Prevalence and attitude of cigarette smoking among Indian expatriates living in Jeddah, Kingdom of Saudi Arabia
واصفات البياناتعرض سجل المادة الكامل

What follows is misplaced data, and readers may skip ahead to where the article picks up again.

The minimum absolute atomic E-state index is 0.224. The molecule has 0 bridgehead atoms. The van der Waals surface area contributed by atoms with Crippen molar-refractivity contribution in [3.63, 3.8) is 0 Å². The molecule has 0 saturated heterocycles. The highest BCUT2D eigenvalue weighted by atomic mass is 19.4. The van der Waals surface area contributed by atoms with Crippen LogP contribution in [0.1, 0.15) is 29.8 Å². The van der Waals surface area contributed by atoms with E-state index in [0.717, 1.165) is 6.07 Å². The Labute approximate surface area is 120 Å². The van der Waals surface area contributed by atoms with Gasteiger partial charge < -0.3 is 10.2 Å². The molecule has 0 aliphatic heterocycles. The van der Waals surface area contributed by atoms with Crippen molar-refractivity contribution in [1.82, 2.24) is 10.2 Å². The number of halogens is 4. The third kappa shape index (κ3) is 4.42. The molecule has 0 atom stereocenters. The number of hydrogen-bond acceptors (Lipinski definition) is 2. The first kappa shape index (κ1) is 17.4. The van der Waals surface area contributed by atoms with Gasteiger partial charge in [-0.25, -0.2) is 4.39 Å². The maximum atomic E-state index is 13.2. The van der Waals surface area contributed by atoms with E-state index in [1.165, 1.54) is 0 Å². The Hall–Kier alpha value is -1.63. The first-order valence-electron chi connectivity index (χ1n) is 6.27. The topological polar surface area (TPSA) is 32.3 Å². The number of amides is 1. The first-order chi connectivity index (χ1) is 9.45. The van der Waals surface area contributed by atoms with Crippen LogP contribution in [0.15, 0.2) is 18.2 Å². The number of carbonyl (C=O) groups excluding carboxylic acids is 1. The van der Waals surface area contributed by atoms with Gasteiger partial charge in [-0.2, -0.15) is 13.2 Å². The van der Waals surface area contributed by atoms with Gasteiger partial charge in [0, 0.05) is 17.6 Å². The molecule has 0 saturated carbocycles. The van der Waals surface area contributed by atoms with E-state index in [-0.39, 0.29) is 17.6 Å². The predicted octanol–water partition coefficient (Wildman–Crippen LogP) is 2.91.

The objective was to determine the prevalence and attitudes of smoking among expatriate Indian workers living in Jeddah, Saudi Arabia. Methods: A cross-sectional analytical study was done. All the data were collected using a questionnaire-based interview. Results: A total of 421 people were interviewed. Almost half (42%) of the participants were between 31 and 40 years old and 7% were over 51 years. The majority of participants (63%) reported to be non-smokers. The maximum number of smokers was between 41 and 50 years old (42%) and most of them were regular smokers. Almost a third of the subjects (30%) had a higher secondary level of education, and 7% were illiterate. There was a significant association between the prevalence of smoking and the level of education (P < 0.001). Among smokers, half of them smoked more than 21 cigarettes/day. More than half, 238 (57%) of participants agreed that the tobacco was harmful to their health, and 50% agreed that tobacco sales should be banned. Among all, 92% were concerned about their health and 98% accepted that the tobacco causes diseases. The majority of smokers cited stress, loneliness financial responsibilities and a lack of socializing as reasons for their smoking habit. Conclusion: Although the prevalence was relatively high, the majority was aware of the harmful effects of smoking and was keen to have the sale of tobacco banned. Due to their possible loneliness and stress, many felt that smoking helped ease their stress and tension.